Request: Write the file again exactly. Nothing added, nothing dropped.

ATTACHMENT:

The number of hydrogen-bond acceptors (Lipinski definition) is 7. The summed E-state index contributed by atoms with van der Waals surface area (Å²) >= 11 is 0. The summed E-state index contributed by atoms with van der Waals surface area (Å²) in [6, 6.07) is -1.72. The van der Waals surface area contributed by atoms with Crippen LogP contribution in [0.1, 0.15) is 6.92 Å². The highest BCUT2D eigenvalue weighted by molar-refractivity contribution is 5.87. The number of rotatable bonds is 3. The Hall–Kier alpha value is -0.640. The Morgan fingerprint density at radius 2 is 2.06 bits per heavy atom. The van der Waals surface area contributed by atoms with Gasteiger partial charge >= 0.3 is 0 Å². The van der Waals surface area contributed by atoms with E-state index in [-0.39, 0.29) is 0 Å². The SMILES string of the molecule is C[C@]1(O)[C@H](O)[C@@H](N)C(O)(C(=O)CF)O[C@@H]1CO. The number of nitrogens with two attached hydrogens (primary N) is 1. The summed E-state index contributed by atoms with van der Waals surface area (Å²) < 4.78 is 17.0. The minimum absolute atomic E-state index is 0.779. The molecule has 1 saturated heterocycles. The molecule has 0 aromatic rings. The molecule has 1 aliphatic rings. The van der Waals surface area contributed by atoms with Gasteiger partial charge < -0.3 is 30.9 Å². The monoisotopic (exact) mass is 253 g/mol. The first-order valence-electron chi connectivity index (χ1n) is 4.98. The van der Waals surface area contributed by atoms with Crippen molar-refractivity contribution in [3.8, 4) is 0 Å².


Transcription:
The number of hydrogen-bond acceptors (Lipinski definition) is 7. The summed E-state index contributed by atoms with van der Waals surface area (Å²) >= 11 is 0. The summed E-state index contributed by atoms with van der Waals surface area (Å²) in [6, 6.07) is -1.72. The van der Waals surface area contributed by atoms with Crippen LogP contribution in [0.1, 0.15) is 6.92 Å². The highest BCUT2D eigenvalue weighted by molar-refractivity contribution is 5.87. The number of rotatable bonds is 3. The Hall–Kier alpha value is -0.640. The Morgan fingerprint density at radius 2 is 2.06 bits per heavy atom. The van der Waals surface area contributed by atoms with Gasteiger partial charge >= 0.3 is 0 Å². The van der Waals surface area contributed by atoms with E-state index in [-0.39, 0.29) is 0 Å². The SMILES string of the molecule is C[C@]1(O)[C@H](O)[C@@H](N)C(O)(C(=O)CF)O[C@@H]1CO. The number of nitrogens with two attached hydrogens (primary N) is 1. The summed E-state index contributed by atoms with van der Waals surface area (Å²) < 4.78 is 17.0. The minimum absolute atomic E-state index is 0.779. The molecule has 1 saturated heterocycles. The molecule has 0 aromatic rings. The molecule has 1 aliphatic rings. The van der Waals surface area contributed by atoms with Gasteiger partial charge < -0.3 is 30.9 Å². The monoisotopic (exact) mass is 253 g/mol. The first-order valence-electron chi connectivity index (χ1n) is 4.98. The van der Waals surface area contributed by atoms with Crippen molar-refractivity contribution in [3.8, 4) is 0 Å².